1. Divide students into pairs or small groups and distribute copies of Student Handout 10.11b.

  2. Have students circle the words and phrases they think might be about the internet or social media.

  3. When students have finished, review the words/phrases as a class (orally or visually projected). Help them to determine whether the words/phrases are verbs/verb phrases or nouns/noun phrases, and record them in the proper column of the Evidence Collection Chart.

  4. Have students complete the chart. Circulate to help them when they struggle.

  5. Explain how to form an interpretation by reviewing the material in Part II of the student handout. Tell students to write answers to each of the steps. Circulate to help them when they struggle.

  6. When students have finished, have students share out their interpretations. Consider recording useful interpretations on the board. Stress that there will be many different interpretations that would be "correct."

  7. Have student groups or pairs complete the Evidence Analysis Chart and prepare to write their paragraphs using the sentence frames. After finishing the frames, each student should write out the paragraph properly on lined paper.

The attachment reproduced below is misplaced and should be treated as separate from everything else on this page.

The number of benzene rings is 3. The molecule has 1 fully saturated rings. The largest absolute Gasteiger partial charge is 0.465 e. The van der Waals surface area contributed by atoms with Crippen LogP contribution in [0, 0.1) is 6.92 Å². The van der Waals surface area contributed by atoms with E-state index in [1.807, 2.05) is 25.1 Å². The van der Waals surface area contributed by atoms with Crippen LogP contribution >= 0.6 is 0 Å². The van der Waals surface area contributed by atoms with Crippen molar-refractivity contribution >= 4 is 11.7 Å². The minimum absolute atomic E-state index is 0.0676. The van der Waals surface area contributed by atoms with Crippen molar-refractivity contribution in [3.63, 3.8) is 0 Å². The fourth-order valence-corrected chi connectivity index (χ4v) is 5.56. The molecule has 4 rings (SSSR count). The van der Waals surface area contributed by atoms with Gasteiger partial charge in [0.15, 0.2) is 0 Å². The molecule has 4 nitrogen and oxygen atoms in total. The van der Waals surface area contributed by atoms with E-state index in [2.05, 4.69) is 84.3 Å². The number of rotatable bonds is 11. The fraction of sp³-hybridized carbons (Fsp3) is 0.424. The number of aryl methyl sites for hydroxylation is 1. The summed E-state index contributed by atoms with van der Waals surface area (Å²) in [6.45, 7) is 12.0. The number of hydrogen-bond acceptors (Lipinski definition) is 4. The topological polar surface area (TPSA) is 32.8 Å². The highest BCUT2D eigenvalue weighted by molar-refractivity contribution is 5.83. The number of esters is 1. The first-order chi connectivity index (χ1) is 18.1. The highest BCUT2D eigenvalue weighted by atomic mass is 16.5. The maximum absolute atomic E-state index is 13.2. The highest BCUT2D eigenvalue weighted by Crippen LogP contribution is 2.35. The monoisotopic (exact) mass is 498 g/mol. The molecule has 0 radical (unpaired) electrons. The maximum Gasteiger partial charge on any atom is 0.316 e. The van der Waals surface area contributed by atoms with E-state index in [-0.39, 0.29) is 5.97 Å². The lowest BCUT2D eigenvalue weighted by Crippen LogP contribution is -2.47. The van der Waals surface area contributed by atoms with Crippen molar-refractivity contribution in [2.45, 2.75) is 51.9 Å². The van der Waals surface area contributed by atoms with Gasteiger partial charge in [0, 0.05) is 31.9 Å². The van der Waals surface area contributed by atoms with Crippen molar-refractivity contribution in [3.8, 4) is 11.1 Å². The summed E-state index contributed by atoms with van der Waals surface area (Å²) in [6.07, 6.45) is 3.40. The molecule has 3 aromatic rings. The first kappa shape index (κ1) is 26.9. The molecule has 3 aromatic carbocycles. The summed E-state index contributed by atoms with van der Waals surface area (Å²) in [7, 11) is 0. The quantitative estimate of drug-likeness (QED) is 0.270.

10.11b Terrorism Student Handout

10.11b Terrorism Teacher Key

  • The Library of Congress. The Library of Congress’ Primary Source Analysis Tool supports an inquiry model of instruction by asking students to first observe, then reflect, then question. Their customizable tool includes specific prompts for student interrogation of books and other printed materials, maps, oral recordings, photographs and paintings, and many other types of primary sources.

  • The National Archives and Records Administration (NARA). NARA has developed a vast collection of document analysis worksheets, ready for classroom use. Their website offers teachers a wide collection of customizable tools – appropriate for working with photographs, maps, written documents, and more. NARA has also customized their tools to meet the needs of young learners, and intermediate or secondary students.

Terrorism is a sensitive topic because of its connection to the 9/11 attack that killed so many, fears of future attacks, Islamophobia, and US political debates. Although this set is designed to defuse uninformed assumptions about terrorism by providing information about multiple terrorist groups and historical background on terrorist activity, the teacher may wish to talk about appropriate classroom behavior for discussing controversial issues, such as by disagreeing with the ideas rather than with the person stating the ideas and by avoiding stereotypes. Asking students to support their generalizations with evidence from the sources will help to set the classroom tone as well.